Caravan Salon in Düsseldorf: the boom continues – economy

It seems that there is no upper limit. Those who visit the Caravan Salon in Düsseldorf these days can see the spherical mini-trailers or campervans, which are considered particularly trendy and practical. Of course, you can also shake your head at twelve-meter-long “motorhomes” that appear on the chassis of a truck with a self-proclaimed “yacht design” inside.

What is certain is that the campsite is gradually emancipating itself from the narrow-minded image that a television series once targeted. “Interest in our form of vacation is greater than ever,” says Hermann Pfaff, President of the Caravaning Industry Association (CIVD). From January to July 2021, nearly 75,000 recreational vehicles were newly registered in Germany. This was 6% more than at the same time last year, when many people started to rethink the way they travel due to the crisis. “There are also more than in the whole of 2018,” says Pfaff, who works full-time for market leader Hymer.

The industry hopes to sell a total of 120,000 cabins on wheels this year, which would be a record. But caravanning is also feeling the general problems of the automotive industry: semiconductors are scarce and expensive around the world, and motorhome manufacturers sometimes expect frames or windows. The branch could “in part not meet the still very high demand”, admits the director general of the CIVD, Daniel Onggowinarso.

Higher prices, longer delivery times

The causes are diverse: many industries have recovered from the Corona crisis faster than experts expected. There are even fewer moving planes in global logistics and ports have had to close at times. And the storms have slowed down export-oriented industries, for example in the United States.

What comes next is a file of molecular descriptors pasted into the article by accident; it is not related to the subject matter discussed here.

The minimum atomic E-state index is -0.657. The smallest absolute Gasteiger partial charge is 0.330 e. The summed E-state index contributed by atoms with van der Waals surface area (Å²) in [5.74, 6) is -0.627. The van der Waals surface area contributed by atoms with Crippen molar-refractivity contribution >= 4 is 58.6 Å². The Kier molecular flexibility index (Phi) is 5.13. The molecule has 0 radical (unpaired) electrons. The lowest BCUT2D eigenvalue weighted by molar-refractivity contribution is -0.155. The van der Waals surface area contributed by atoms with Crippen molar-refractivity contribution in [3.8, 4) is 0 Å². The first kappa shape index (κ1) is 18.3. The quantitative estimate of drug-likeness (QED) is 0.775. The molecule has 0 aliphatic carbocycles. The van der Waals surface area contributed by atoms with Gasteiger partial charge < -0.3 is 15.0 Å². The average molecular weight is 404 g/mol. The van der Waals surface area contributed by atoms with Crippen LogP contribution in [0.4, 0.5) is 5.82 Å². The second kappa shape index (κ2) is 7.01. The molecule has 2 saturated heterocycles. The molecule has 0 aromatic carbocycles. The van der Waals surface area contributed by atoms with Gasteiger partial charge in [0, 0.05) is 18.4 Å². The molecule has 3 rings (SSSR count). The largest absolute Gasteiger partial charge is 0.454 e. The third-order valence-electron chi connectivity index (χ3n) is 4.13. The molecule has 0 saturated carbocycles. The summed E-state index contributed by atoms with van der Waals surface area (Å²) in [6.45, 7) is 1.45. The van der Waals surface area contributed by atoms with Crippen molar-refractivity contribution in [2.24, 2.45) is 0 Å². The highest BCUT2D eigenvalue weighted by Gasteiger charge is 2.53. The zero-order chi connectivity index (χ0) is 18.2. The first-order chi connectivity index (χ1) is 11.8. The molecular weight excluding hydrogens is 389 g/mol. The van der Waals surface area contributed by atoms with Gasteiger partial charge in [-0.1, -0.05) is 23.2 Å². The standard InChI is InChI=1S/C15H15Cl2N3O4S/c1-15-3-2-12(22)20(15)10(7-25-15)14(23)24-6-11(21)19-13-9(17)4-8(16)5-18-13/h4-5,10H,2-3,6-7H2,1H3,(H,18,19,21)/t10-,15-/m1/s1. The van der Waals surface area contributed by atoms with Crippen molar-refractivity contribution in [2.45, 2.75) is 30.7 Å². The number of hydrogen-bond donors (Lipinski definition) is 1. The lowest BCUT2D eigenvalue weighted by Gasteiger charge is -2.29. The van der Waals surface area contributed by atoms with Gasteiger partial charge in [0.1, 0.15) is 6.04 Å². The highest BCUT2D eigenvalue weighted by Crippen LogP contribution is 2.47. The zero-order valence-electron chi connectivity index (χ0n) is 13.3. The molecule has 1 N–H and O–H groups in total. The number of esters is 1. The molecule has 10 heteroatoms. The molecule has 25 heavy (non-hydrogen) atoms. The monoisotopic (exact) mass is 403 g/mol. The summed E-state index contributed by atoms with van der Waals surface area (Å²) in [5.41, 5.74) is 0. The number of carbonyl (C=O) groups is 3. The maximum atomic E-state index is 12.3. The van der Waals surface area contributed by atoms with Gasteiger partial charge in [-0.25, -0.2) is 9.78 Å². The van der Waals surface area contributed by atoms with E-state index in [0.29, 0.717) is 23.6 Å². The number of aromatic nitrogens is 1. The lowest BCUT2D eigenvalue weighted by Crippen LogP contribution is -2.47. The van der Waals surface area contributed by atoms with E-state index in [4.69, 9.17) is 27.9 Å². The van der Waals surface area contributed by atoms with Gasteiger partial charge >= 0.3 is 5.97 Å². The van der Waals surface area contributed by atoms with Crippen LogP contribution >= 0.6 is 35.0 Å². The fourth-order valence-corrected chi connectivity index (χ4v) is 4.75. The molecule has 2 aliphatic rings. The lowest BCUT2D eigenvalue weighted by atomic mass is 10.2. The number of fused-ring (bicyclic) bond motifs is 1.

For those interested in motorhomes, that means: “Prices are going up,” says Onggowinarso, “because supply chains are charging us higher prices.” Wait times have also become longer. In addition, the number of campsites has increased in recent years. The capacities “cannot keep up with the growth of the vehicle fleet,” laments Pfaff.

In the meantime, it is accumulating in the order books of manufacturers. For example, Knaus Tabbert recently reported an order book of 36,000 vehicles, almost twice as many as at the start of the year. By its own admission, the Lower Bavarian company could have earned even more without the restrictions along the supply chain. That is why Knaus Tabbert wants to expand production capacities.

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